Returning to Band and Orchestra Classes After COVID-19

When it comes to activities that make children feel safe, understood, and challenged, few can match the magic of music. But, like so much else, the Covid-19 pandemic has made accessing music a major challenge for the countless students who are currently enrolled in band and orchestra classes across America. According to a recent article published in the Washington Post, the loss of music education classes in schools has been “devastating for students who rely on music classes to get them through the school day.” 

Luckily, school officials around the nation are hard at work creating plans to bring music students back to band and orchestra classes in a safe manner. The good news is that recent studies show that a safe return to band and orchestra classes for your child might happen sooner than you’d expect. 

Prioritizing music in the age of Covid-19

To some, talking about music’s importance during such a challenging and uncertain time might seem distracting and unhelpful. But experiencing a crisis as deeply impactful as this one is causing many to think about the things in life that are most important to them––family, friends, and passions. For a countless number of people around the world, life would be less meaningful and special without pursuing music. But while music improves the lives of virtually everyone in some way, kids who learn an instrument, take private lessons, or are enrolled in band or orchestra classes are proven to receive a host of powerful cognitive, social, and creative benefits. So while planning and prioritizing for how and when your child will get to show up in person to their band or orchestra class again is a little extra work for you during a stressful time, it’s worth it because it’s something every music student needs in their life right now.

What recent studies have to say about playing instruments and safety during Covid-19

With experts warning that the novel coronavirus spreads through droplets in the air, many parents of music students worry that sending their kids to music class will increase their risk of transmission. However, a recent study conducted by the world famous Vienna Philharmonic concluded that musicians aren’t at a higher risk of catching or spreading Covid-19 when they play their instruments. The study required musicians to lodge devices in their nasal cavities so that their breathing patterns could become visible. A recent statement issued by the Army Band and West Point reinforces the findings further, saying “There is agreement between all of the research collected, that wind instrument playing seems to present about the same risk as normal breathing and talking.” While gatherings of any size pose an inherent risk during the pandemic, the current science shows that playing instruments doesn’t increase the chances of children contracting or transmitting the novel coronavirus. Wind instruments don’t spread a player’s breath more than talking or breathing does because, by design, they store and disperse air in a contained way to produce tones. This is good news for parents who are eager to get kids back in a healthy and safe musical routine with band and orchestra classes.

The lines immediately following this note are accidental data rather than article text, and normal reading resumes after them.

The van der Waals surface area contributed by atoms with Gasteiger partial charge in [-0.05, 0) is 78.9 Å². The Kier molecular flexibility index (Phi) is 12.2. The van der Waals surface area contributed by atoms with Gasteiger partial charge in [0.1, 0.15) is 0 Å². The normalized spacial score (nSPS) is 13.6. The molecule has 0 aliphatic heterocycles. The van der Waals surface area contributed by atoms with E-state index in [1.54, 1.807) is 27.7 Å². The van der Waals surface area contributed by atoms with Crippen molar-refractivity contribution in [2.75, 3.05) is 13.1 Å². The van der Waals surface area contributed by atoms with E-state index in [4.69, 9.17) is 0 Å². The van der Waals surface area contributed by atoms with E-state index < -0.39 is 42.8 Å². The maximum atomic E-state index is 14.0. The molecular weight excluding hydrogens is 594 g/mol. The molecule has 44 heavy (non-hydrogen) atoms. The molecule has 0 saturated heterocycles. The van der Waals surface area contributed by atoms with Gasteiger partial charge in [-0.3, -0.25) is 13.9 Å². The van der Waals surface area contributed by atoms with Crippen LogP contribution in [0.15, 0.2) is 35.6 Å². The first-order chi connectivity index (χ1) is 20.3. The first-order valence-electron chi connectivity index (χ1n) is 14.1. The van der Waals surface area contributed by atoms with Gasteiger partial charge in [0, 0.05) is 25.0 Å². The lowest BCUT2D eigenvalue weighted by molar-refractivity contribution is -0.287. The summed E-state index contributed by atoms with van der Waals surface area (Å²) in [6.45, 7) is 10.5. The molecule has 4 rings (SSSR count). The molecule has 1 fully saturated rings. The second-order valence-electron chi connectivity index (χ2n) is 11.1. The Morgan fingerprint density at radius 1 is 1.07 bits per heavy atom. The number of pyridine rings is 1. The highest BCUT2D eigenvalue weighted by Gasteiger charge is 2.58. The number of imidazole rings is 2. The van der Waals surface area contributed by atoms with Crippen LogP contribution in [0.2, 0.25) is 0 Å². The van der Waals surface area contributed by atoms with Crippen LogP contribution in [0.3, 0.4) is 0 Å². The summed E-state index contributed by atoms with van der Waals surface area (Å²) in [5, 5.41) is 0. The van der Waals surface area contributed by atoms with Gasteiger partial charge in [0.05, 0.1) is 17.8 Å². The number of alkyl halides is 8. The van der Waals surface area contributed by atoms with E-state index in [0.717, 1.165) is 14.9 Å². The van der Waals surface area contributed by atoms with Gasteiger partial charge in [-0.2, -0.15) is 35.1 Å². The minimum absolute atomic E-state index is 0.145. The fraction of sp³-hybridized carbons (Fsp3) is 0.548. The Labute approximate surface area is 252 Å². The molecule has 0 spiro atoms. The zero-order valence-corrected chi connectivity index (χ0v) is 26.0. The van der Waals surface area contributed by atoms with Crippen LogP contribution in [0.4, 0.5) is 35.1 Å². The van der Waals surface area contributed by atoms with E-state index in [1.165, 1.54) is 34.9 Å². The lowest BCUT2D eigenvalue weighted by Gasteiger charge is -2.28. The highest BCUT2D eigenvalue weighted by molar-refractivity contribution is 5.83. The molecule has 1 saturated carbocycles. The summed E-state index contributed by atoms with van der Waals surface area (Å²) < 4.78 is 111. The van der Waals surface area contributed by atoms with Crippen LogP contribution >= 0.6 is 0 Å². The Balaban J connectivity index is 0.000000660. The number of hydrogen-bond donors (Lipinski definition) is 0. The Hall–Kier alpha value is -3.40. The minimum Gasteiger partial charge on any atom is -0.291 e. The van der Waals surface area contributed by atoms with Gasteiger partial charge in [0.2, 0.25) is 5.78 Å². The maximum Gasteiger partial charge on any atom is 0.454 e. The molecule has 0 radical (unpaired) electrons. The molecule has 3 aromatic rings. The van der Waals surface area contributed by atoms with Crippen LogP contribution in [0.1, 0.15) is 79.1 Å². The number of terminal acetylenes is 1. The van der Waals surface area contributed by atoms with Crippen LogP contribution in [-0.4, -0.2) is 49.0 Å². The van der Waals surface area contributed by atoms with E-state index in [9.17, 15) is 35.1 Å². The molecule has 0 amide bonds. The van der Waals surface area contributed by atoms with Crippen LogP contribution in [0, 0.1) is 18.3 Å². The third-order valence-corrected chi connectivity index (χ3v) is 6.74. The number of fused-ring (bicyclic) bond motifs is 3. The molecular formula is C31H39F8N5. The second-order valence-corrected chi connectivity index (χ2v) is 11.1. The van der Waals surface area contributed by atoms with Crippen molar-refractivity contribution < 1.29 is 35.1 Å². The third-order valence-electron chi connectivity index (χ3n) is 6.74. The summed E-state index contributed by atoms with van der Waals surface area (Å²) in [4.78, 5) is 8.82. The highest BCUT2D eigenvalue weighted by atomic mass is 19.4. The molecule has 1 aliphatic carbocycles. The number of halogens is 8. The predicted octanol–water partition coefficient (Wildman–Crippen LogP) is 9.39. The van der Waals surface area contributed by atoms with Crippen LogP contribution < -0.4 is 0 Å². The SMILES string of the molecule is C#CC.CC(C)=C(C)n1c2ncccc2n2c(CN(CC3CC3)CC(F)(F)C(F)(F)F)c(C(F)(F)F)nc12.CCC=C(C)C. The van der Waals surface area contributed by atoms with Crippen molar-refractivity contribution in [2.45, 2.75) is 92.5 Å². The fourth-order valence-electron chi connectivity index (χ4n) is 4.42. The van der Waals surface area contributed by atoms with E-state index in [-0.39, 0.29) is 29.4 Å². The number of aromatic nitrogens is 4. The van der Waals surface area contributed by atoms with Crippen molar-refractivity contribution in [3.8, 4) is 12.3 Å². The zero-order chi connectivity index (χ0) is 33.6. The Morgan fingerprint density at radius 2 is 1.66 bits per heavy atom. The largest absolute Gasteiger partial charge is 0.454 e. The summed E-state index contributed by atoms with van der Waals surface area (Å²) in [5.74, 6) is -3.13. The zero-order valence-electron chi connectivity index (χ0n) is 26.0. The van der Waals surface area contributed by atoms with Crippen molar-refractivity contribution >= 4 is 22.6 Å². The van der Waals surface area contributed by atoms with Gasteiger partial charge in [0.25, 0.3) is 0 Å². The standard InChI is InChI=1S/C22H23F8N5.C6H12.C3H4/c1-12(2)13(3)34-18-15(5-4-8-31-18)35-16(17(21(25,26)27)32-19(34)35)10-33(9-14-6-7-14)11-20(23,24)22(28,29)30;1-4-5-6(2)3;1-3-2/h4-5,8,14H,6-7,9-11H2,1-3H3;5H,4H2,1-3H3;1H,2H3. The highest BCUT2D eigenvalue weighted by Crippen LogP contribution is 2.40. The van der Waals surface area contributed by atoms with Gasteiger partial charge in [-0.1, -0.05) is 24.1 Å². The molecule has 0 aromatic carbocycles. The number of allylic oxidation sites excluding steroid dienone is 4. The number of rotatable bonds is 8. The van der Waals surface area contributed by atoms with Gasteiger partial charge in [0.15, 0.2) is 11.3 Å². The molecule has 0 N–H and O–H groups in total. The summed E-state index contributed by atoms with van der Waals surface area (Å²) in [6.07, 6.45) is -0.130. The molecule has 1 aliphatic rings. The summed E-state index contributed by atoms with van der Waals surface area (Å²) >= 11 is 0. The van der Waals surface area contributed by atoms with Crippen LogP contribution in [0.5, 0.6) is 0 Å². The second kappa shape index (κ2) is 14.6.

Safety tips for music students 

  • It’s crucial that your child stays home from school if they feel sick. 
  • Kids shouldn’t touch other students’ instruments, cases, or mouthpieces. They also shouldn’t share pencils, paper, and materials like valve oil and rosin.
  • Your child should wash their hands or use hand sanitizer before they take their instrument out of their case and again at the end of class. 
  • Music students should thoroughly clean the neck and mouthpiece of their instrument according to NAFME’s guidelines
  • Any instruments, materials, or equipment your child uses from the school should be thoroughly sanitized before each use. 

MORE ABOUT MUSIC & ARTS

Music & Arts is here to help parents, educators, and musicians navigate the challenges of pursuing music during the pandemic. From fun and inspirational music lessons to expert guidance, repairs, and a vast selection of instruments, accessories, and sheet music, we’re here to help you, your students, and your loved ones connect with music during this difficult time. 

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6 Comments
  1. Please cite the studies you mention. I am interested in the journal, methodology, internal validity, external validity and the scholarship of the writers.

  2. What recent studies? Show us the proof. Music and Arts is dreaming if they think band/music is one of the priorities for school admins. Let us know when you wake up from your dream

  3. Saying that playing an instrument does not increase a child’s risk of catching covid more than talking is dangerously misleading, because talking is one of the ways that covid spreads. Additionally, the article does not address the other risk factors that support covid’s spread, such as having large numbers of people inside poorly ventilated spaces–a common characteristic of underfunded and old American schools. The CDC says on it’s website that covid is spread through aerosols, and aerosol can hand suspended in the air–in enclosed, poorly ventilated spaces–for hours. If schools can’t open safely–due to crowding and poor ventilation, they certainly can’t have band classes safely.

    This article is at best naive and uninformed, at worst disingenuous and misleading. Please remove it from your postings.

  4. Orchestra was the highlight of my daughter’s day, every day. To have that taken away during quarantine was crushing. Our kids need to get back to school and we should be supportive and helpful in finding a way forward, not criticizing and negative, there is enough of that in this world. Thank you Music & Arts!

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